Dietary taurine improves vision in different age gilthead sea bream (Sparus aurata) larvae potentially contributing to increased prey hunting success and growth

A. Gaon, O. Nixon, A. Tandler, J. Falcon, L. Besseau, M. Escande, S. El Sadin, G. Allon, W. Koven

Research output: Contribution to journalArticlepeer-review

3 Scopus citations

Abstract

The effect of different levels of dietary taurine on vision, prey hunting success and growth was tested in developing larval gilthead sea bream (GSB; Sparus aurata). Fifteen 17 L aquaria were stocked with 3000 fertilized eggs aquarium−1 from a local GSB broodstock, which allowed the testing of 5 prey taurine treatments in triplicate aquaria treatment−1. Nine aquaria tested the effect of the non-taurine enriched rotifer (Brachionus rotundiformis) control (1.7 mg g−1 DW) and two taurine enriched rotifer treatments (6.6 and 11.0 mg g−1 DW) in 2 to 13 dph larvae followed by feeding non-taurine enriched Artemia nauplii (36.6 mg g−1 DW) to all treatments from 14 to 31 dph. Larvae in another 6 aquaria were fed control rotifers (1.7 mg g−1 DW) from 2 to 13 dph followed by testing the effect of taurine enriched Artemia nauplii (51.5 and 61.9 mg g−1 DW) on 16 to 31 dph larvae. In parallel, GSB fertilized eggs from the same broodstock were stocked (100 eggs L−1) in fifteen 400 L conical, polypropylene tanks, which tested the 5 rotifer and Artemia taurine levels in triplicate tanks treatment−1. Only rotifer consumption (mastax number) in 7 and 13 dph larvae and dry weight of 31 dph larvae were determined in the aquaria, while total length, essential fatty acid profile, taurine level, opsin abundance and gene expression of selected opsin genes in different age larvae were determined from the much larger biomass of the 400 L tanks. The growth of 3 and 13 dph larvae were significantly (P < 0.05) correlated with rotifer and larval body taurine levels in a dose-dependent manner. Moreover, rotifer ingestion (mastax number) significantly (P < 0.05) improved in 13 dph larvae with rotifer taurine level. The growth promoting effect of rotifer taurine continued to significantly (P < 0.05) influence larval length in older 21and 26 dph larvae, although this effect diminished (P > 0.05) in 31dph larvae. The contribution of taurine to improved vision was supported in 31 dph larvae, which exhibited significantly (P < 0.05) increasing retinal opsin protein abundance with rotifer taurine level in a dose dependent manner. In fact, dietary taurine markedly (P < 0.05) improved the gene expression of 5 different opsins in 8 and 31 dph larvae. Nevertheless, the correlation between rotifer taurine and larval fatty acid content suggests that the taurine-modulated production of bile salts facilitated lipid digestion and absorption, which also might have promoted growth.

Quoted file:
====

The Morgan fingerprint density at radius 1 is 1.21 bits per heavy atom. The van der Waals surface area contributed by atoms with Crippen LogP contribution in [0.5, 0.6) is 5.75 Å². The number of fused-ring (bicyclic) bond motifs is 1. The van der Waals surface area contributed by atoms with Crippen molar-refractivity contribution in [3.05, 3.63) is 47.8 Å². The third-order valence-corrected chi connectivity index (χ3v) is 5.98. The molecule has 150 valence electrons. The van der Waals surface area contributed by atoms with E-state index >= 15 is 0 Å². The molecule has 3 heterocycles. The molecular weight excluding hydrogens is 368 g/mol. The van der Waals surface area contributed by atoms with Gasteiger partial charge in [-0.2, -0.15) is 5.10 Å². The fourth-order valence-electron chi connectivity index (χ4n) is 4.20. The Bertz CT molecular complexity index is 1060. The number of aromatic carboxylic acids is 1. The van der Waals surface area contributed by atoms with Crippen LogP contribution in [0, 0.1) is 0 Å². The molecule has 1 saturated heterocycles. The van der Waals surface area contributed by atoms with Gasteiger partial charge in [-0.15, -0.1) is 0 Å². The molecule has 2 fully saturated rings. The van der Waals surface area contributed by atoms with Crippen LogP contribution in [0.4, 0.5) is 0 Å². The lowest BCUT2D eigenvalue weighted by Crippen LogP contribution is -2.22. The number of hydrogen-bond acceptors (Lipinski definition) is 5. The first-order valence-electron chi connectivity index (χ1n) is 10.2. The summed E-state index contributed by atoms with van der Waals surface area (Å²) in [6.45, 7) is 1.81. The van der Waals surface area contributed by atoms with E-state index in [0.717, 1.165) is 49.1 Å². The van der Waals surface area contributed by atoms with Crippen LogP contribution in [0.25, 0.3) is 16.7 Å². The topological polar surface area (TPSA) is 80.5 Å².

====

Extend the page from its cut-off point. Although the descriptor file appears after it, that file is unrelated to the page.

Original languageEnglish
Article number736129
JournalAquaculture
Volume533
DOIs
StatePublished - 25 Feb 2021
Externally publishedYes

Keywords

  • Bile salts
  • Gilthead sea bream
  • Growth
  • Larvae
  • Opsin abundance
  • Opsin gene expression
  • Taurine
  • Vision

ASJC Scopus subject areas

  • Aquatic Science

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